Jeremy Hobson: In a courtroom here in Los Angeles this morning, it's Big Sugar versus Big Corn. Sugar producers claim their rivals in the high-fructose corn syrup business misled consumers in a campaign aimed at improving the corn sweetener's image. They want the ads off the air and they want to be paid for damages.
Marketplace's Sarah Gardner reports.
Ad: I learned whether it’s corn sugar or cane sugar, your body can’t tell the difference. Sugar is sugar.
Sarah Gardner: Those were fightin’ words to the sugar industry. Attorney Adam Fox says corn refiners are trying to make high-fructose corn syrup sound natural.
Adam Fox: It is a man-made product that uses advanced technology that wasn’t even developed until the 1960s.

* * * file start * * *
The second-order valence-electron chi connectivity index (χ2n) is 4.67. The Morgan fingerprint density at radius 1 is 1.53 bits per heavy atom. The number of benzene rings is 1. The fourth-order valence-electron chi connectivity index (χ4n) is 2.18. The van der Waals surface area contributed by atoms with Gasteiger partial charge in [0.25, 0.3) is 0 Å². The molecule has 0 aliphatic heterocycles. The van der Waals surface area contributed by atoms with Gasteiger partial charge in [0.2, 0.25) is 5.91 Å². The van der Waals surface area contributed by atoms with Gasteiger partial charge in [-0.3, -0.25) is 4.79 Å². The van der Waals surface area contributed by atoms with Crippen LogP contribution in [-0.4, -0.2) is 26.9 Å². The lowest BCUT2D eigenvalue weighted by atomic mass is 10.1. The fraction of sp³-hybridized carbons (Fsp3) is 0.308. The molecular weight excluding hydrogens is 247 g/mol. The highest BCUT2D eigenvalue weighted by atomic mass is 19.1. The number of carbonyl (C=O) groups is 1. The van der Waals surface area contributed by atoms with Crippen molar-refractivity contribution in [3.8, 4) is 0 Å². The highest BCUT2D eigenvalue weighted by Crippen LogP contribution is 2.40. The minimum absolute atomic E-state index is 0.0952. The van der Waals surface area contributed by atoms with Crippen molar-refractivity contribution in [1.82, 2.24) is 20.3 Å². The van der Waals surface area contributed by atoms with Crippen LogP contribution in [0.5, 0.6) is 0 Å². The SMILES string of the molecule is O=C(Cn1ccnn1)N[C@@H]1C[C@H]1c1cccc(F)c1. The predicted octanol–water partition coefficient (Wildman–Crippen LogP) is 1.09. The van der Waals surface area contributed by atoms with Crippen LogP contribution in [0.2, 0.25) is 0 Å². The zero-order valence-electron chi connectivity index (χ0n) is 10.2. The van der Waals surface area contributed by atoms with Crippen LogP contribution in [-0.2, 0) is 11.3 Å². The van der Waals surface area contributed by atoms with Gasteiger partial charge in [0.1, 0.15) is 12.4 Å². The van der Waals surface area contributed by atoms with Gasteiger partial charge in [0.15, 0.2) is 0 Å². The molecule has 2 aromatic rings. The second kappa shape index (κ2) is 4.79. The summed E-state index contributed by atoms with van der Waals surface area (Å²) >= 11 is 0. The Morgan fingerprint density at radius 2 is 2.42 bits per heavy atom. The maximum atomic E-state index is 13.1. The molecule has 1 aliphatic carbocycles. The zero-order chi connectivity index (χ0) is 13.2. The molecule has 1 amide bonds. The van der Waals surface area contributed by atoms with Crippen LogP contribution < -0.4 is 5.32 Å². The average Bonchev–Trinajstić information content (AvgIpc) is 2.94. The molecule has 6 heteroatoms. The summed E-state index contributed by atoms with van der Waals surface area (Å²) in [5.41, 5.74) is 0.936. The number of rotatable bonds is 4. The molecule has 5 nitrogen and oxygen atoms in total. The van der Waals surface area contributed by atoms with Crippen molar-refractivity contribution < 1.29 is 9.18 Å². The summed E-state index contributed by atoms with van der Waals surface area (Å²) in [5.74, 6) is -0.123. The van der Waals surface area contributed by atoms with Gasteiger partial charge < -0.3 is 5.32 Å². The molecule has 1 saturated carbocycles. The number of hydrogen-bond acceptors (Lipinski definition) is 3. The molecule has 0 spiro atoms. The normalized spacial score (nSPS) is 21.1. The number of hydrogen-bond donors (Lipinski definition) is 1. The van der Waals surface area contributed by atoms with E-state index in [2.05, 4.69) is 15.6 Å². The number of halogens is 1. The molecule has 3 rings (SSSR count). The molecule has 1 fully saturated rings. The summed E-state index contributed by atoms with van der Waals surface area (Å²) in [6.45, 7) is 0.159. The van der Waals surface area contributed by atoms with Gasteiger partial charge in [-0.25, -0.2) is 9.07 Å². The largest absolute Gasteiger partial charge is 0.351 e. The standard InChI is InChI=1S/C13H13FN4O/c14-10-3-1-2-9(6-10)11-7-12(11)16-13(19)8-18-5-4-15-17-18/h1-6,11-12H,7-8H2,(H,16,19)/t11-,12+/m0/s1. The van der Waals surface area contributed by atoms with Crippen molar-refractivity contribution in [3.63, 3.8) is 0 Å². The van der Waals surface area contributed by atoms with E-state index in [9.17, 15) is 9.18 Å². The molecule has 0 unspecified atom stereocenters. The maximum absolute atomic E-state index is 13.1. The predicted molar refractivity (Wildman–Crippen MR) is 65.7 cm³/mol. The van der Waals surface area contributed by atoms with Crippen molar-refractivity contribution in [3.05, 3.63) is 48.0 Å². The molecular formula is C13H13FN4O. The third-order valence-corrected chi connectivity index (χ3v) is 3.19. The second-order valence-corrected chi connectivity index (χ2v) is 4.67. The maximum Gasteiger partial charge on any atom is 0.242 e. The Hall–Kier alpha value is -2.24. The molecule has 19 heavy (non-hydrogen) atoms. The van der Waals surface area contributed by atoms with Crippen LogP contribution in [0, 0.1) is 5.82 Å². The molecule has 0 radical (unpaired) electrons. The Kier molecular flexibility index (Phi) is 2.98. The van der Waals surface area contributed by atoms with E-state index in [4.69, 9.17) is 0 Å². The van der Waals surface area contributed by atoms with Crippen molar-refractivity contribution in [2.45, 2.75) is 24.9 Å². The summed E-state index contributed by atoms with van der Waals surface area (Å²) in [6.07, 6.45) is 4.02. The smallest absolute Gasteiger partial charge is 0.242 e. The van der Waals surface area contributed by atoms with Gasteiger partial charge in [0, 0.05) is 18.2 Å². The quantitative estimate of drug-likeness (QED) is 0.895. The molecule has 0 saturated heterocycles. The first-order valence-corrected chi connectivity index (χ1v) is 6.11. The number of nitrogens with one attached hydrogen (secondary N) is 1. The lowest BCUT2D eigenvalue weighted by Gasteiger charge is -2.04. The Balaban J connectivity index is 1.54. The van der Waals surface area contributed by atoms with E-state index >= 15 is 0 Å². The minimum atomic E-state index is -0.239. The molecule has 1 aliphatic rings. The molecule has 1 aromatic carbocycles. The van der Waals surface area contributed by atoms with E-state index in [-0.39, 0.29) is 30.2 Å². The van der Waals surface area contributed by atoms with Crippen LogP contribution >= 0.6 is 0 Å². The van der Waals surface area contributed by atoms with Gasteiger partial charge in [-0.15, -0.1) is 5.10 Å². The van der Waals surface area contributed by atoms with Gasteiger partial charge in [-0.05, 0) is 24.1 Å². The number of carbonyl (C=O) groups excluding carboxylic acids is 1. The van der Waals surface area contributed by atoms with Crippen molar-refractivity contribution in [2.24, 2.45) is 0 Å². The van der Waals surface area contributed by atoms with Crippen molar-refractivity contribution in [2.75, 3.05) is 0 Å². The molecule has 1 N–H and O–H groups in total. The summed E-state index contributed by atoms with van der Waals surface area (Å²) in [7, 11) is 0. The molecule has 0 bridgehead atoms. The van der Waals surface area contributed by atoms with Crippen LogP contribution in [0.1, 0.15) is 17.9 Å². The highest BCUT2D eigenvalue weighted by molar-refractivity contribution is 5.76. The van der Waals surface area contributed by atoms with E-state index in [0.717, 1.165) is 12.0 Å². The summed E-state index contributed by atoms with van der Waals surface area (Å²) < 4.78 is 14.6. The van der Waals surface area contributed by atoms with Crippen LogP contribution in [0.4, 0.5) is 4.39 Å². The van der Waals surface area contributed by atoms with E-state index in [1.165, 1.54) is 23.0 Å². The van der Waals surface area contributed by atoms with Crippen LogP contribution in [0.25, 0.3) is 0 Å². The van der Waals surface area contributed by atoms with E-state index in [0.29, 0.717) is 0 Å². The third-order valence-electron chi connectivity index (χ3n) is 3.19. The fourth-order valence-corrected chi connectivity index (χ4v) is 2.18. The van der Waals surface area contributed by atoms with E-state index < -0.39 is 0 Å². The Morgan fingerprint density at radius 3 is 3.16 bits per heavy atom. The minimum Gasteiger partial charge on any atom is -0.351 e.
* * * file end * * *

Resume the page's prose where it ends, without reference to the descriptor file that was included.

Sugar has benefited from the backlash against high-fructose corn syrup. The sweetener’s been cast as a dietary villain by anti-obesity campaigners, despite little scientific evidence it’s less healthy than regular sugar.
Marketing consultant Jonathan Salem Baskin sees this as a market-share battle between two nutritional no-nos.
Jonathan Salem Baskin: Whatever the outcome, isn’t the next question then, well, what are we going to do about too much sugar?
A recent report said kids and teens now get about 16 percent of their daily calories from sugar of all kinds that are added to processed foods.
’m Sarah Gardner for Marketplace.